So far as respondent's determination of deficiencies is concerned, based upon income and deductions as reported and/or claimed by petitioner, there is nothing in this record except petitioner's naked testimony to dispute respondent's determinations. Petitioner's testimony, standing alone, is not to be taken as gospel, and it does not carry petitioner's burden of proof. Halle v. Commissioner [Dec. 15,243], 7 T.C. 245 (1946), affd. [49-1 USTC ╤ 9295] 175 F.2d 500 (2d Cir. 1949). Therefore, so far as respondent's determinations are based upon income and deductions as reported by petitioner, we must sustain respondent.

There remain, however, several discrepancies between respondent's determinations herein and the record regarding petitioner's reported deductions. Specifically:

1. For the year 1992, respondent's notice of deficiency purported to disallow $16,449 of business-related deductions under Schedule C, whereas petitioner actually reported $8,011 of such deductions. Respondent's explanation for this discrepancy is that this was an "error" that respondent had corrected; how or at what time this correction was made we do not know, but it apparently is not in accordance with the income and deductions as reported by petitioner, and we do not see what statutory basis respondent has for making a determination of deficiency based on a "correction". Sec. 6212. Likewise for the year 1993, respondent disallowed $16,439 of petitioner's business expenses under Schedule C, whereas the record herein shows that petitioner actually claimed only $16,119. We will take the figures as reported by petitioner's returns, which are stipulated in evidence herein.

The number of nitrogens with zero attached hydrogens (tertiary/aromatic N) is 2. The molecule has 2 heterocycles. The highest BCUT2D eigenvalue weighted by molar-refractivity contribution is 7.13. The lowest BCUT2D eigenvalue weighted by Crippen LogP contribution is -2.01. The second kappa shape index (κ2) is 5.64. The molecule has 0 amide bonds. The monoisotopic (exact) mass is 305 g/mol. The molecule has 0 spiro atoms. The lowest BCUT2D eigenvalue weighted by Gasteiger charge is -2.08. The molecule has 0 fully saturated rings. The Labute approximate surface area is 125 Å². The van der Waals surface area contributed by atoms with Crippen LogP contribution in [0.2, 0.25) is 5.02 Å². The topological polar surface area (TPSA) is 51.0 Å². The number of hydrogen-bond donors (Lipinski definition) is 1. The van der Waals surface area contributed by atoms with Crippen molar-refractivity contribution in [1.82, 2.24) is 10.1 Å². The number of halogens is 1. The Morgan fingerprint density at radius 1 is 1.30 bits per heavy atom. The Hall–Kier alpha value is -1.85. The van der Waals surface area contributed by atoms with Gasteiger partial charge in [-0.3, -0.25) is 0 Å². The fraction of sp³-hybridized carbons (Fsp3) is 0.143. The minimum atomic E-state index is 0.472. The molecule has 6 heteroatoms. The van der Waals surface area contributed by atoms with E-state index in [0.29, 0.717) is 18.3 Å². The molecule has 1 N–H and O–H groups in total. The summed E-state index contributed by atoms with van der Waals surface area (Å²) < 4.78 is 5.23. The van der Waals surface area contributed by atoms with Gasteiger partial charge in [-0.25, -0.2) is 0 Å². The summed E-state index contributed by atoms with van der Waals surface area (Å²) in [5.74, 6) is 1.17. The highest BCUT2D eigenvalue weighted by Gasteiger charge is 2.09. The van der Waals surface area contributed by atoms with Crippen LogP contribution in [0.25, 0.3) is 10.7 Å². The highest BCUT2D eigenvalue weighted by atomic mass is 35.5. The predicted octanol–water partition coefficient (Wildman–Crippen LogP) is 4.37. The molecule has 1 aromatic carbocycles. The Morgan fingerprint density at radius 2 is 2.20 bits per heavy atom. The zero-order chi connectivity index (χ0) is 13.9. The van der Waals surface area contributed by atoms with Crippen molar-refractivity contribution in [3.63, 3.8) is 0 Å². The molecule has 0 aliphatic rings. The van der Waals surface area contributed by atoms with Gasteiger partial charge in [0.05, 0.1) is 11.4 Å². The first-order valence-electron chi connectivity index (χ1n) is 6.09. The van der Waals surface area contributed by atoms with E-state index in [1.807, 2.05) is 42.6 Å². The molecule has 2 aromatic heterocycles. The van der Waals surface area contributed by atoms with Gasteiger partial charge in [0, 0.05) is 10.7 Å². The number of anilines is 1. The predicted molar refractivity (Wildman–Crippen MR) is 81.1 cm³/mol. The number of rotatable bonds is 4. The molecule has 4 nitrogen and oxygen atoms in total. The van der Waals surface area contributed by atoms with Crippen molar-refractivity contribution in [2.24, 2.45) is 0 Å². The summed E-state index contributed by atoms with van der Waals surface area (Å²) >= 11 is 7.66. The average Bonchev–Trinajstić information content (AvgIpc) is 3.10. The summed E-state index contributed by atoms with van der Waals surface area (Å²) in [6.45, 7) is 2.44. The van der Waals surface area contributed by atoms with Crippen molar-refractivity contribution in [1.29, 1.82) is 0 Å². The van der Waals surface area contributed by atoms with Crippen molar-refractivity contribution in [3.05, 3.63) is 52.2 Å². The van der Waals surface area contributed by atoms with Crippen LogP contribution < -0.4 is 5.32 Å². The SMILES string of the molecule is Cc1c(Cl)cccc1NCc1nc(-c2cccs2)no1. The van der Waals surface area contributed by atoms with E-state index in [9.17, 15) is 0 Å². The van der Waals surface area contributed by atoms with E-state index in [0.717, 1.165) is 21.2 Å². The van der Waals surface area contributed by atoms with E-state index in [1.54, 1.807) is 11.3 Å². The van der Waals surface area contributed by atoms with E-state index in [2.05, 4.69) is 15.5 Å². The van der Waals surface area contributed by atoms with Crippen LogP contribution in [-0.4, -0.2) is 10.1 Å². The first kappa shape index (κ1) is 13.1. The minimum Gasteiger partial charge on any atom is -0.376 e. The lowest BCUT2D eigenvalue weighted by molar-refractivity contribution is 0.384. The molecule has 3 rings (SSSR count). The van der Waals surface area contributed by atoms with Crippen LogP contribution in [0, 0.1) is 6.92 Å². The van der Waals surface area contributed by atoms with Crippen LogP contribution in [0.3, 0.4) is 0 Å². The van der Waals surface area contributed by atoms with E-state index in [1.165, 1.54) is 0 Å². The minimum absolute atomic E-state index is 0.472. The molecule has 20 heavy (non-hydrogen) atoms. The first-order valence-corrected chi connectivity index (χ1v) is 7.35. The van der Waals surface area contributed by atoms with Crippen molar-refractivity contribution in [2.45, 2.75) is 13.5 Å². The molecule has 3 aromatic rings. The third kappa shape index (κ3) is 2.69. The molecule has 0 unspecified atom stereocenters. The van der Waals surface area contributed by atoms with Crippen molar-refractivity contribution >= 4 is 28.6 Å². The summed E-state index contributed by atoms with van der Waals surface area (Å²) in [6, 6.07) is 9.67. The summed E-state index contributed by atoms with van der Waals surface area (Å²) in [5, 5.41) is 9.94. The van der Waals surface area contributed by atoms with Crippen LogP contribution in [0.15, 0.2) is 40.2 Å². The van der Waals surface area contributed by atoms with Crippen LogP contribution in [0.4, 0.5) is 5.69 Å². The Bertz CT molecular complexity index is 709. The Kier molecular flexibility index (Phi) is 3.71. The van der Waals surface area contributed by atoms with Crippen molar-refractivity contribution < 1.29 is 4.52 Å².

2. With respect to the itemized deductions (Schedule A) on petitioner's return for the year 1992, respondent disallowed the amount of $28,985 as deductions; petitioner, however, claimed only $29,495 in itemized deductions on that return, of which respondent has conceded $1,306. We know of no basis for respondent's determination of a disallowed deduction in excess of petitioner's claim, after allowing for respondent's concession.

3. With respect to the year 1993, respondent disallowed $28,526 of itemized deductions; petitioner had claimed $29,870, and after respondent's concession of $1,344, the net disallowance by respondent of $28,526 appears correct in accordance with the present record.

The above discrepancies with respect to the disallowances by respondent as compared to the deductions as claimed by petitioner in the 2 years in question will have to be reconciled in the necessary computation herein under Rule 155.

With regard to the penalties in tax for the years 1992 and 1993, determined herein by respondent, section 6662(a) imposes a penalty in the amount of 20 percent of the portion of the underpayment attributable to negligence. Petitioner is liable for an accuracy-related penalty for negligence in the preparation and filing of his 1992 and 1993 tax returns. Petitioner failed to substantiate any of the deductions taken on the 1992 and 1993 tax returns except for the State income taxes previously mentioned herein. Therefore, he is liable for the accuracy-related penalty pursuant to section 6662(c), which defines negligence as the failure to make a reasonable attempt to comply with the tax law. Hamdi v. Commissioner [Dec. 48,844(M)], T.C. Memo. 1993-38, affd. without published opinion 23 F.3d 407 (6th Cir. 1994); Dillon v. Commissioner [Dec. 48,813(M)], T.C. Memo. 1993-11.

Decision will be entered under Rule 155.